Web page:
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Success! U.S. Effectively Bans Ivory Trade

WASHINGTON (June 2, 2016) — In a bold effort to save Africa’s elephants, the Obama Administration has released strong, clear rules aimed at effectively shutting down the U.S. ivory market, one of the world’s largest.

Released Thursday, the final Endangered Species Act special rule for the African elephant substantially limits imports, exports and sales of African elephant ivory across state lines, while carving limited exceptions for certain pre-existing manufactured items, such as musical instruments, furniture pieces and firearms that contain less than 200 grams of ivory. The rule was finalized after a lengthy review period that drew 1.3 million public comments overwhelmingly in favor of protecting elephants.

The new rules issued Thursday by U.S. Fish and Wildlife Service follow landmark commitments made last fall by President Barack Obama and Chinese President Xi Jinping to abolish the domestic ivory markets in their respective nations. Hong Kong officials announced in January their intentions to do the same, followed by France, which announced a ban on the ivory trade soon after the historic ivory burn ceremony in Kenya on April 30.

Peter Knights, CEO of WildAid, said of the new U.S. ivory restrictions: 

“Illegal ivory markets drive the poaching of 33,000 elephants a year. Today, the US has taken a lead on closing loopholes that enable those markets. China and Hong Kong have pledged to ban sales as well, and we hope that can happen quickly. Ivory prices in Asia are falling rapidly, and we would expect to see a reduction in poaching as a result. If Japan, the next largest market, can also act, we may be able to end this crisis for the elephants."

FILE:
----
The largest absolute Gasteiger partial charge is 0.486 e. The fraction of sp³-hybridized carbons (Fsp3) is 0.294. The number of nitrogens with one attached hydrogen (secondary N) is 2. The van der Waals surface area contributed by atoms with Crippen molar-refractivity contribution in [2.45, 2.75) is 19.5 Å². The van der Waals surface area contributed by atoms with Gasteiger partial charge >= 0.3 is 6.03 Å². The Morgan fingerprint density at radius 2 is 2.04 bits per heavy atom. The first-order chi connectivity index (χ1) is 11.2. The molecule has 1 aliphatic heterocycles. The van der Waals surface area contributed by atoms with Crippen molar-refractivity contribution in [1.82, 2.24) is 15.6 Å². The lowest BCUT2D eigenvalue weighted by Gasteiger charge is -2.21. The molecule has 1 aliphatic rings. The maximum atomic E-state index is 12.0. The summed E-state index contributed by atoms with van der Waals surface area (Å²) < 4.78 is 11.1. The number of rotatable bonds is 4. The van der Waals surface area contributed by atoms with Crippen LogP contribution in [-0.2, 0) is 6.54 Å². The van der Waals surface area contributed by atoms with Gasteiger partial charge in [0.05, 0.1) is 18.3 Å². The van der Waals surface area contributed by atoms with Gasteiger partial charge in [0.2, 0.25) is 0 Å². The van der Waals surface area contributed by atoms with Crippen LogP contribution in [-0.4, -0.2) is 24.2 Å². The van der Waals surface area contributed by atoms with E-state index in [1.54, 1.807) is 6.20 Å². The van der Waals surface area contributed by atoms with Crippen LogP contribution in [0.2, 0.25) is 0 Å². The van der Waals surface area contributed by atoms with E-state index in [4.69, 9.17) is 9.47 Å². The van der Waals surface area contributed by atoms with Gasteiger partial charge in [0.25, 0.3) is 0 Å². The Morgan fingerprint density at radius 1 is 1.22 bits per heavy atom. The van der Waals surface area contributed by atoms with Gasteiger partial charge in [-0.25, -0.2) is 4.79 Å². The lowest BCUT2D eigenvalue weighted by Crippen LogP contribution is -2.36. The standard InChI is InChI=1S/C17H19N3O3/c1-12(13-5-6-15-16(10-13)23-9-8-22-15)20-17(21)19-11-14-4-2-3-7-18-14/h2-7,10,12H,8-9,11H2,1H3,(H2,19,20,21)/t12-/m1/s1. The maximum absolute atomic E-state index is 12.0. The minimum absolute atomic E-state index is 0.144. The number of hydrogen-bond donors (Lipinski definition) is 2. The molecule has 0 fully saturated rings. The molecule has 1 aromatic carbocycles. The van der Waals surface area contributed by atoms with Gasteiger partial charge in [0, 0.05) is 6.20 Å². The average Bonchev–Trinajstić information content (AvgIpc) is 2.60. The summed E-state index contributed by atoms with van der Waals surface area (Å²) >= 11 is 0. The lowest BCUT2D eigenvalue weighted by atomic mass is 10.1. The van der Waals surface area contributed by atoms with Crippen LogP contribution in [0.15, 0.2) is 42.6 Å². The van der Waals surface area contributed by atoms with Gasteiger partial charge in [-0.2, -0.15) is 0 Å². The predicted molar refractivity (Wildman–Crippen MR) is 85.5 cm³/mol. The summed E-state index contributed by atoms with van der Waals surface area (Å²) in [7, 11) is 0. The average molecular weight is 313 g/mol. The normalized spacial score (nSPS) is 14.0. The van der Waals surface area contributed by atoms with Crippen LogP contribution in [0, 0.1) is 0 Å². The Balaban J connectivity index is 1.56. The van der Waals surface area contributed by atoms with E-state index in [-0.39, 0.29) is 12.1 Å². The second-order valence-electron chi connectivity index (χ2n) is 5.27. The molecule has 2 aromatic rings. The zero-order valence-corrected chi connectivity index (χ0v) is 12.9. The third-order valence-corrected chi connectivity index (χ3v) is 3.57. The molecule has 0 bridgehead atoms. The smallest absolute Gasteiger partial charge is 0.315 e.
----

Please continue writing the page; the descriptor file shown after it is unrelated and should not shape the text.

The international commercial ivory trade was banned in 1989, following a decade of out-of-control poaching that decimated African elephant populations ­— from 1.3 million in 1979 to an estimated 609,000 by the late 1980s. As a result of the ban, poaching decreased significantly and ivory prices plummeted. 

But "one-off" sales of ivory in the late 2000s, coupled with the ongoing legal domestic trade in places such as Hong Kong, Japan, China, Thailand, Vietnam and the US, have allowed for the laundering of illegal ivory shipments from recently poached elephants. 

In September, member states of the U.N. Convention on International Trade in Endangered Species of Wild Fauna and Flora (CITES) will meet in Johannesburg, South Africa, where they will consider a proposal to strengthen the protection of African elephants in all range states.

Kristian Schmidt for WildAid